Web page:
|Precinct|| 11th Precinct|
29th Precinct (formerly)
|Pathology|| Dirty cop|
|Actor||John Michael Bolger|
In 1979, Officer Daniels arrested a man named Walter Grimes for holding up a liquor store at gunpoint. When the store owner is brought in to identify Grimes, he insists the robber was Latino the case is eventually dropped. In 1983, Daniels investigates Grimes for the murder of a 16 year-old girl named Julie Sayer after witnesses placed him with Sayer the morning she was murdered. Daniels continually berates Daniels and even tries to punch him, but Daniels dodges and beats him in retaliation. After the beat down, Grimes confesses to slitting Sayer’s throat and even tells Daniels the knife is in a storm drain. The arrest is, however, voided after Daniels’ Lieutenant saw what Daniels did to Grimes. Daniels decides to get the knife from the storm drain and use it to frame Grimes for another murder later down the road.
When another girl named Leanne Testa is stabbed to death, Daniels decides to use the knife to frame Grimes of her murder since both were stabbed with the same type of knife and have the same blood type. Daniels calls in an anonymous tip that Grimes is the murderer, pretends to find the knife in Grimes’ closet to frame, and Grimes is convicted of second-degree murder a year later. Daniels later earns his Detective’s shield and worked at multiple precincts. Green and Daniels worked together as partners at the 29th Precinct in the mid 90’s and Daniels kept Green in line often calling him a “cowboy”. Grimes eventually has DNA testing done on the knife and he is exonerated for Testa’s murder.
In 2004, Daniels is interviewed by ADA Serena Southerlyn about Grimes’ past crimes after he kills a man named Brendan Donner. Daniels tells Southerlyn that they should never have let Grimes out despite the fact he was exonerated and Southerlyn questions him on his history as a criminal. Daniels insists that Grimes was guilty of the robbery, despite the witness’ statement against Southerlyn pointing out flaws in his logic. Green eventually visited Daniels at his home to question him about his conduct during the investigation into Testa’s murder. Daniels continues to swear Grimes did the robbery and when Grimes asks about the knife, Daniels explains his history with Grimes and his role in Sayer’s murder and planting the evidence. Daniels defends his actions as getting Grimes locked up for Sayer’s murder to make things right for making a mistake.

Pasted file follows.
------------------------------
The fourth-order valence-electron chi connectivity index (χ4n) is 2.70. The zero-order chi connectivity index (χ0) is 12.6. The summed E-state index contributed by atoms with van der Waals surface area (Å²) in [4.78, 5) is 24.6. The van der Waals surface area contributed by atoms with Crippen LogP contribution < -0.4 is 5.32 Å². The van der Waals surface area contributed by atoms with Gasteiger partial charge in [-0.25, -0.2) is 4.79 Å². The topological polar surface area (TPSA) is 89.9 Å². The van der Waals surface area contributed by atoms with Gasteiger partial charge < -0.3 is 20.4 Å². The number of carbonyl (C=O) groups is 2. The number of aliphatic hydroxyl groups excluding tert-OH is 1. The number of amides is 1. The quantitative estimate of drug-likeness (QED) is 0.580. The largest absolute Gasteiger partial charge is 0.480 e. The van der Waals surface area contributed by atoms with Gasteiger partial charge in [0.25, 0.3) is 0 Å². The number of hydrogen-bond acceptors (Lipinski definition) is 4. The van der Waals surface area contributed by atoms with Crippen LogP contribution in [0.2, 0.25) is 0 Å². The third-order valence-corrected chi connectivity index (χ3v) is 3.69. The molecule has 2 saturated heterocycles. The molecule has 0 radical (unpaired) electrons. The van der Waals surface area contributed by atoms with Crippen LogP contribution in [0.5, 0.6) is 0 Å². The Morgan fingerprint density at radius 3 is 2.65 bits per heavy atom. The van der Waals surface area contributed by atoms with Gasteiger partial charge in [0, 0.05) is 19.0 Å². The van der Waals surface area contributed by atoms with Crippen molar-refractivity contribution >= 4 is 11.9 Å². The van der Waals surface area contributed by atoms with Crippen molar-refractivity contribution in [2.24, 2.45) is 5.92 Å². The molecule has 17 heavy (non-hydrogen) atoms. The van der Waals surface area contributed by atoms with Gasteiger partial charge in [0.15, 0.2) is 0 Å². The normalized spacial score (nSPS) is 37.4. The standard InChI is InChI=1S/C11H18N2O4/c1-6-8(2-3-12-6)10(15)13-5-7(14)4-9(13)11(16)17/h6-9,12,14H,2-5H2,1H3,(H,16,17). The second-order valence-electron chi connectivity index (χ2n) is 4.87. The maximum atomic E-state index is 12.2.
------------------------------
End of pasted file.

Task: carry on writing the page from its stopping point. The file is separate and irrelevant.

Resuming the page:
The District Attorney’s Office eventually charges Grimes with both murders after getting the knife back in as evidence in Sayer’s murder case. They call Daniels to testify in Sayer’s murder case, but Daniels continually refuses that he feels bad for getting Grimes locked up. EADA McCoy argues with Daniels that he put himself above the law and that is unacceptable and must testify that he feels bad about putting himself above the law. Daniels testifies at trial about everything the happened and even says he regrets his actions back then. Grimes’ defense counsel, Rodney Fallon, vigorously cross-examines him and argues that even though he is losing his pension and destroying his career, he will do anything to see Grimes locked up.
As Daniels is leaving, he tells Green that after what he did to Daniels, they aren’t friends anymore. Green tries to point out they had no choice to get justice for Sayer, but Daniels says he already had justice for her. Grimes eventually accepts a plea for both murders and Green meets Daniels in a bar to tell him the news. Daniels tells him he has been encouraged to take an early retirement. Green says he’s sorry about that, but Daniels tells him not to be, it’s the result of doing what he needed to do. What Daniels doesn’t realize is that by framing Grimes for Tessa’s murder, he allowed her killer to get away. (L&O: "Vendetta")